These subtle clues highlight the difference in communication between the sexes, panelists at IMCA’s annual conference in National Harbor, Md., said this week. And how advisors react can be the difference between keeping that female client or watching them walk away.
“I often hear advisors say to me, ‘She’s not engaged. She doesn’t care about finance at all.’ Why? ‘Well, she hasn’t really said anything,’” said Eleanor Blayney, president of Directions for Women, a firm that works to train financial advisors to work with women. “It may be that the fact that she hasn’t said anything has nothing to do with her aptitude or interest. It may be that you haven’t engaged her.”
Interest in attracting and retaining female clients is growing, from the largest wirehouse firms to small boutique registered investment advisors, Blayney said. That comes as women now account for 80% of household purchasing decisions.
But financial services firms are still behind in luring that female market, said Kathleen Burns Kingsbury, principal of KBK Wealth Connection, a firm that works to teach financial professionals how to better connect with clients.
That delay comes as the wealth management industry has historically been run by men, and has targeted men who traditionally held the money. The marketing, in turn, is geared to how men communicate and socialize.
“That’s why we are in this situation with women we’re in today where we’re basically are not doing a great job servicing them,” Kingsbury said.
To turn that around, financial advisors should follow some key tips to make women comfortable and win their business.
Silence should not be interpreted as disinterest, while nodding sometimes just indicates that a woman is following the conversation.
Financial advisors also need to stop speaking in jargon, and instead use plain language that a female client can understand, Kingsbury said. Advisors should also be ready to admit to their female clients when they are not sure of something.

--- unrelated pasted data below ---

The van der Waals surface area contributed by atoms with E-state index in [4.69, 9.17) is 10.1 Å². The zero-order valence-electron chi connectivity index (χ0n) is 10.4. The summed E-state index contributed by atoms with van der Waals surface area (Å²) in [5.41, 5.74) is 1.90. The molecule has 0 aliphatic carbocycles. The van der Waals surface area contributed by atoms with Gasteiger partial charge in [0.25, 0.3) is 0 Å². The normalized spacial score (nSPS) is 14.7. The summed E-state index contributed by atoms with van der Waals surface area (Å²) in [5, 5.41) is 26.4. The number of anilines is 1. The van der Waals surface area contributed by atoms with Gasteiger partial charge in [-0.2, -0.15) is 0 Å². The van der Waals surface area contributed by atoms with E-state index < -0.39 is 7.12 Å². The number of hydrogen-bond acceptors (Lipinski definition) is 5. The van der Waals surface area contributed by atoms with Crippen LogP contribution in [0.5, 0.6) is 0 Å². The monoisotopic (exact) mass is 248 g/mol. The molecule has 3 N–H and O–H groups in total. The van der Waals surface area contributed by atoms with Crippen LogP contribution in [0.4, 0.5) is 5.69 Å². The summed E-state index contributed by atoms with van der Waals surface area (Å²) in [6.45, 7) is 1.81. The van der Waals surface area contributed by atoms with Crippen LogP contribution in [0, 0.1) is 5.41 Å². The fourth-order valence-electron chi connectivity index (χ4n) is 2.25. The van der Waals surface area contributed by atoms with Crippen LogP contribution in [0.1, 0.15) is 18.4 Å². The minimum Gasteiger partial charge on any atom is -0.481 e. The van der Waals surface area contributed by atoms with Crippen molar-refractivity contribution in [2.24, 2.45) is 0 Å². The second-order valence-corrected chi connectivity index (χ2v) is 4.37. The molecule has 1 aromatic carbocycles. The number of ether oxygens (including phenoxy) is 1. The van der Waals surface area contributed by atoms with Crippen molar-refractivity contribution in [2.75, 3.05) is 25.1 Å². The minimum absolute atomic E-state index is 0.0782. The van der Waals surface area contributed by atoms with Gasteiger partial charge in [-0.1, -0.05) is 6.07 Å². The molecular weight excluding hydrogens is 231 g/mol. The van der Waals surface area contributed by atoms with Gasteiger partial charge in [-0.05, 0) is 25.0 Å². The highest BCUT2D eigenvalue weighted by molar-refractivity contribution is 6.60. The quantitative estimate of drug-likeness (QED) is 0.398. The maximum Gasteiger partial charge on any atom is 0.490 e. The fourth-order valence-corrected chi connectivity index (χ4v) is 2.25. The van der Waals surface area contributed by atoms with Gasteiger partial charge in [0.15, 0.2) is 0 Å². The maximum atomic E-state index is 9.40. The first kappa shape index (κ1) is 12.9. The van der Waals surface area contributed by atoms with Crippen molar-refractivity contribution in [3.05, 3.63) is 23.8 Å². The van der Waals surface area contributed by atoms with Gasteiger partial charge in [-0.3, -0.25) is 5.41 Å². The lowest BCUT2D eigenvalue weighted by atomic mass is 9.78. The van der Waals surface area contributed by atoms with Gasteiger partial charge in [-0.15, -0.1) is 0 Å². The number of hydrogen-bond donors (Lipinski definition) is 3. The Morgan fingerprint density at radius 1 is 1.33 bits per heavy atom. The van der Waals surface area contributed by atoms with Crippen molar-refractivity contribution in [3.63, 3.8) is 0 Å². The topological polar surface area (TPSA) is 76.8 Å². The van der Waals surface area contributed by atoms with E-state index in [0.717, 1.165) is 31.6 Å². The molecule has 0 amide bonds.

“It is okay in the woman’s world not to know. That is actually seen as a strength,” Kingsbury said. “In a man’s world, not knowing is actually seen as a weakness.”
And it is often the small details that can make a big difference when working with female clients, said Janet Acheatel, co-founder of Wealth by Design for Women, a firm that specializes in helping recently widowed women or divorced women achieve financial independence.
Before meeting with a female client, financial advisors should make sure their staff knows who is coming in and can greet them by name, Acheatal said. When meeting with women or couples, financial advisors should always seat themselves so that they can make eye contact with those female clients, she said.
When working with couples, financial advisors also need to make sure they hear the woman’s feedback as much as the man’s, Acheatal said. Just because a woman is not speaking during a meeting does not mean that she is not telling her husband what she really thinks on the car ride home, and advisors also need to hear that feedback.
And when a female clients call with concerns, financial advisors should listen first before addressing market trends or how their investment plans are structured, according to Acheatal.
“You can’t build an environment with trust and empathy, if you don’t give her the time to talk and you don’t have the willingness to listen,” Acheatal said.